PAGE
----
Television viewers are more satisfied with the BBC than other channels according to a survey for Ofcom, the media regulator, delivering a boost to the corporation as it prepares for a backlash over how much it pays its stars.
Satisfaction with the BBC is higher than ITV, Channel 4, Channel 5 and Sky, although Netflix has the highest rating in broadcasting among its users, highlighting the changes taking place in how people watch programmes and films.
But audiences in Scotland are not as happy with the BBC as the rest of the UK and there is criticism over the corporation’s religious programming and innovation.
The survey has been published as the BBC prepares to reveal which employees earn more than £150,000 and how much they are paid. The list of employees is likely to include entertainment stars such as Graham Norton, sports presenters such as Gary Lineker and newsreaders such as Huw Edwards.
The disclosure will provoke criticism of the BBC for how much it spends on presenters and the pay gap between male and female employees. The last BBC annual report reported that 109 TV and radio presenters earned above £150,000 – more than the prime minister.
David Cameron and Theresa May’s governments demanded that the BBC make the disclosure under the terms of its new 11-year royal charter. Andrew Marr, the presenter, admitted in a recent interview that it is “uncomfortable for all of us”.
However, James Purnell, the BBC’s director of radio and education, defended the level of pay at the corporation. In an interview with the Guardian, he said: “You can’t really expect a world-class BBC without world-class talent. Yes, we absolutely have been controlling costs of talent. But there’s got to be a balance to strike.”
The BBC will publish the pay details alongside its annual report on Wednesday.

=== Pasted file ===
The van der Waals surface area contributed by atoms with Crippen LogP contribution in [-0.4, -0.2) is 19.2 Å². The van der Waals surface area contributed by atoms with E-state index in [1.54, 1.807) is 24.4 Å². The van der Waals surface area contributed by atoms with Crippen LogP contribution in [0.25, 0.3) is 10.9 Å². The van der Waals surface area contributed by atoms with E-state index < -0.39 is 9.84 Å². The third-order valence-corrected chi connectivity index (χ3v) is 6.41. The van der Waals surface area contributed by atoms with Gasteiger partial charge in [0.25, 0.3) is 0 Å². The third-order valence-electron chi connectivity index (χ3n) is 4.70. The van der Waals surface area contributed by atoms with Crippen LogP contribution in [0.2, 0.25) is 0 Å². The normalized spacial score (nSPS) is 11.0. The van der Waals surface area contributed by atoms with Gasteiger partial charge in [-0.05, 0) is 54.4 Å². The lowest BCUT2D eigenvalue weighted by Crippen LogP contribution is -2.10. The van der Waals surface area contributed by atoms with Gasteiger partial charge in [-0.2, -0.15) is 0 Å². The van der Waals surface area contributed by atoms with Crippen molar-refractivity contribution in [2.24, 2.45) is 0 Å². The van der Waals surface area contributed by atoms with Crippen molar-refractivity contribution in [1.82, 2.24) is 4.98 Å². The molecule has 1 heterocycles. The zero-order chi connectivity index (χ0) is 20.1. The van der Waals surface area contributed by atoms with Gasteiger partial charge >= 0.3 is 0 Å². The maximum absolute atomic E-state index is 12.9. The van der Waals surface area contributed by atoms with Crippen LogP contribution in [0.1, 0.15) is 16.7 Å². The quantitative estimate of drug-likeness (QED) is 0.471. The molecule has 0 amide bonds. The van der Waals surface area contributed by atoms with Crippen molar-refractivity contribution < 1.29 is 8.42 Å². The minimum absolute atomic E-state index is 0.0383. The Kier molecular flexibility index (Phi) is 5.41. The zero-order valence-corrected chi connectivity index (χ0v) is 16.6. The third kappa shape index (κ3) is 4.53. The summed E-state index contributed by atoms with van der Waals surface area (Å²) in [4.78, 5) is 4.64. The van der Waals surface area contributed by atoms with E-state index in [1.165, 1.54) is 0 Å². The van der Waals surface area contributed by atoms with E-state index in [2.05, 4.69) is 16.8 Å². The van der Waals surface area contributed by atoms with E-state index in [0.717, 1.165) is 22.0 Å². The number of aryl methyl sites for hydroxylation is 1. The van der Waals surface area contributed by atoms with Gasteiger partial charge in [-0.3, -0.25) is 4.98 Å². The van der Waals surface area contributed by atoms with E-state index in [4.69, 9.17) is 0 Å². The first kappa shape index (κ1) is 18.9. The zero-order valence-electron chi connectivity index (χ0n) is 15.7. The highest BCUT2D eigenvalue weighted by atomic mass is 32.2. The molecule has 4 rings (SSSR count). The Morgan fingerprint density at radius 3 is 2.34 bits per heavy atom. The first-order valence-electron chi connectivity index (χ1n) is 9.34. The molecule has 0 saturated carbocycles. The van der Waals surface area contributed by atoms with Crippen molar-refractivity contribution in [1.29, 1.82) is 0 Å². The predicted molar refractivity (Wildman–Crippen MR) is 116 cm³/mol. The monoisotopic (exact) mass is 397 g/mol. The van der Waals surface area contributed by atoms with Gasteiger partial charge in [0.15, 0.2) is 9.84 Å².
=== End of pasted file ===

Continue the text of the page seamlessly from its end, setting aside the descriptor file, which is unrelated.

The survey for Ofcom by Ipsos Mori found 51% of television viewers rated their satisfaction with the BBC as eight out of 10 or more, compared to 37% for ITV or its Scottish equivalent STV or Northern Ireland’s UTV. Channel 4 scored 34% in the survey with Channel 5 on 18%, while Sky was rated at 50% as a broadcasting platform.
Amazon’s on-demand service scored 48% while Netflix hit 65%. Netflix, whose exclusive programmes include House of Cards, rated particularly highly among young viewers with 72% of 16 to 34-year-olds reporting high satisfaction.
The BBC’s radio and online service also performed well in the survey, scoring 64% and 65% respectively.
Ofcom became the first independent regulator of the BBC earlier this year and the survey has been published as part of its new remit. The Ipsos Mori report was based on almost 2,000 people aged 16 and above who have seen or heard the respective services in the last three months.
TV viewers in Scotland rated the BBC lower than those in England, Wales and Northern Ireland. A total of 43% of Scottish viewers said their satisfaction with the BBC was eight out of 10 or more, compared to 52% in England, 55% in Wales and 56% in Northern Ireland.
The BBC was criticised in Scotland for its coverage of the independence referendum in 2014 and Ofcom has already told the corporation to invest more outside London.
The survey also questioned whether the BBC is doing enough to support new programmes and the quality of its religious programming.
While 53% of respondents in the survey rated the BBC as eight out of 10 or better for the quality of its programmes compared to rival channels, just 30% said it takes a chance on programmes based on new and innovative ideas. Similarly, just 41% rated it as eight out of 10 or better for religious programming and 48% for comedy compared to 69% for children’s programmes and 66% for current affairs.
A BBC spokesperson said: “We’re glad people really value the BBC and are proud the BBC has the highest satisfaction rating of any public service broadcaster. We’ve already announced that we’re making the biggest single investment in broadcast content in Scotland in over 20 years, including a dedicated TV channel, and we are continuing to ensure that the important role faith plays is recognised and reflected in our programming.”